Lion (2016)


Directed by Garth Davis
Country: Australia / USA / UK

I can’t deny it’s remarkable that Garth Davis’ directorial debut feature, “Lion”, has been nominated for six Academy awards - best film, best actor and actress in a supporting role, cinematography, original score, and adapted screenplay.
Regardless the substance of the story itself, this fact-based drama, written by Luke Davies and adapted from the non-fiction book “A Long Way Home” by Saroo Brierley, didn’t work for me. 
The main reason for that comes from the fact that Davis’ approach, more gimmicky than influential, veers the drama into syrupy territory.

Saroo (Sunny Pawar) is a 5-year-old who follows his brother Guddu (Abhishek Bharate) everywhere. 
Living in the ancient city of Khandwa, India, they seem to take huge pleasure in roaming aimlessly through the city, riding dangerously on top of trains, and collecting coal to sell. They rejoice to see their mother (Priyanka Bose) happily smiling. She's a caring, hard-working woman who carries rocks on the parched mountains.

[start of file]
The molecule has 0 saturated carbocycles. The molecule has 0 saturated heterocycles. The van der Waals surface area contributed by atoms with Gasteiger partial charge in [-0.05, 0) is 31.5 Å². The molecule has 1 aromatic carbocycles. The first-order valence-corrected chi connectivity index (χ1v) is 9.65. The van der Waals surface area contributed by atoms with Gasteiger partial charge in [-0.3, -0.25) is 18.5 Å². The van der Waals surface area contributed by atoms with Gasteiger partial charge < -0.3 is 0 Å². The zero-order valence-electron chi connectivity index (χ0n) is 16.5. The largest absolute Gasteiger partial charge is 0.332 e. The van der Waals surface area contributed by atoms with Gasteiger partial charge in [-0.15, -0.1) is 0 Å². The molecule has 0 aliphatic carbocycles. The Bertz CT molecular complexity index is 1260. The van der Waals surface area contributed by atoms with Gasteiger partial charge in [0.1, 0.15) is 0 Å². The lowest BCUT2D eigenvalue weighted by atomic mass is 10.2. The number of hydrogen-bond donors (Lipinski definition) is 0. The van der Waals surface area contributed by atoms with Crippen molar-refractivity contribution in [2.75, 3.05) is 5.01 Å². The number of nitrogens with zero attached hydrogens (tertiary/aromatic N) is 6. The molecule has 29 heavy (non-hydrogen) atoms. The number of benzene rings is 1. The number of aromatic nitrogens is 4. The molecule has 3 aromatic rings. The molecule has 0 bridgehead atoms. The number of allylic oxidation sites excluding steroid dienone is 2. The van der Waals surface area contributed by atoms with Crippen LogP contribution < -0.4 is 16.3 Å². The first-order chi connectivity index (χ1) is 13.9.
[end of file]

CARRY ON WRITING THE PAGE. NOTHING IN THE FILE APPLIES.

A certain day, Saroo insists on accompanying his brother to the work. They take a train and leave at a packed station. Once at the destiny, too sleepy to walk, he stays at the station waiting for Guddu to come back. The latter never returned and Saroo takes a wrong train home, ending up in the highly populated Calcutta, 1600 km away from his village.

Despite lost and hungry, he’s smart enough to escape a few dangerous situations until being conducted to an orphanage. Several attempts to know the name of his hometown and communicate with the family fail and Saroo is sent to Hobart, Australia, where he’s welcomed by his new foster parents, Sue (Nicole Kidman) and John Brierley (David Wenham). The couple, not content with just one, adopts a second child, far more troublesome than Saroo.

20 years later, we find our central character (now played by Dev Patel), with a graduation in hotel management and surrounded by friends and a beautiful girlfriend (Rooney Mara). However, he's more and more engulfed by this urgent necessity of discovering his roots, his family, and where he came from. 
Because miracles exist, he manages to find the place, Ganesh Talai, which he mispronounced in his childhood, and reconnect with his biological mother and sister through Google Earth.

Unexciting, the film was never too deep and as a consequence, I became indifferent along the way.
Mr. Davis didn’t spend enough time building the supporting characters and his big bet, the dramatic side, was uninspired and often staged with a tedious sweetness.
If expertly handled instead of manipulative, this amazing true story would have given a magical film.